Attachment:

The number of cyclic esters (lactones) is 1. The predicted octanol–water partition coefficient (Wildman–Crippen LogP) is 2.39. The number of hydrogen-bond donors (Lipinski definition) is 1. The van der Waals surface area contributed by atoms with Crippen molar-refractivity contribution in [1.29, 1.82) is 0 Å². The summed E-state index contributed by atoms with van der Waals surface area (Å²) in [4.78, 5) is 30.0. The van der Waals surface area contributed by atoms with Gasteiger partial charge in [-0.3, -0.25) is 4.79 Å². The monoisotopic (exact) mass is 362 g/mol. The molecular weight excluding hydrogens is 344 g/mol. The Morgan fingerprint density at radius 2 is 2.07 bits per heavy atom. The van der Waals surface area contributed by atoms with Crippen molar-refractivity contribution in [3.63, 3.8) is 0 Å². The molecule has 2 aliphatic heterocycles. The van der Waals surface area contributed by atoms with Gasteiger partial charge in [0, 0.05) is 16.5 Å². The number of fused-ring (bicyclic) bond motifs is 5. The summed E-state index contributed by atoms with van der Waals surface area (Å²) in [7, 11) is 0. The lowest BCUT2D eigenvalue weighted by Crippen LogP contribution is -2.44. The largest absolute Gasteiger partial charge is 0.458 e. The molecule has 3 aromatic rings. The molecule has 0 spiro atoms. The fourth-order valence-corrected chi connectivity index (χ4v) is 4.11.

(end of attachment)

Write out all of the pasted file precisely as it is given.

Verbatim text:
The number of cyclic esters (lactones) is 1. The predicted octanol–water partition coefficient (Wildman–Crippen LogP) is 2.39. The number of hydrogen-bond donors (Lipinski definition) is 1. The van der Waals surface area contributed by atoms with Crippen molar-refractivity contribution in [1.29, 1.82) is 0 Å². The summed E-state index contributed by atoms with van der Waals surface area (Å²) in [4.78, 5) is 30.0. The van der Waals surface area contributed by atoms with Gasteiger partial charge in [-0.3, -0.25) is 4.79 Å². The monoisotopic (exact) mass is 362 g/mol. The molecular weight excluding hydrogens is 344 g/mol. The Morgan fingerprint density at radius 2 is 2.07 bits per heavy atom. The van der Waals surface area contributed by atoms with Crippen molar-refractivity contribution in [3.63, 3.8) is 0 Å². The molecule has 2 aliphatic heterocycles. The van der Waals surface area contributed by atoms with Gasteiger partial charge in [0, 0.05) is 16.5 Å². The number of fused-ring (bicyclic) bond motifs is 5. The summed E-state index contributed by atoms with van der Waals surface area (Å²) in [7, 11) is 0. The lowest BCUT2D eigenvalue weighted by Crippen LogP contribution is -2.44. The largest absolute Gasteiger partial charge is 0.458 e. The molecule has 3 aromatic rings. The molecule has 0 spiro atoms. The fourth-order valence-corrected chi connectivity index (χ4v) is 4.11.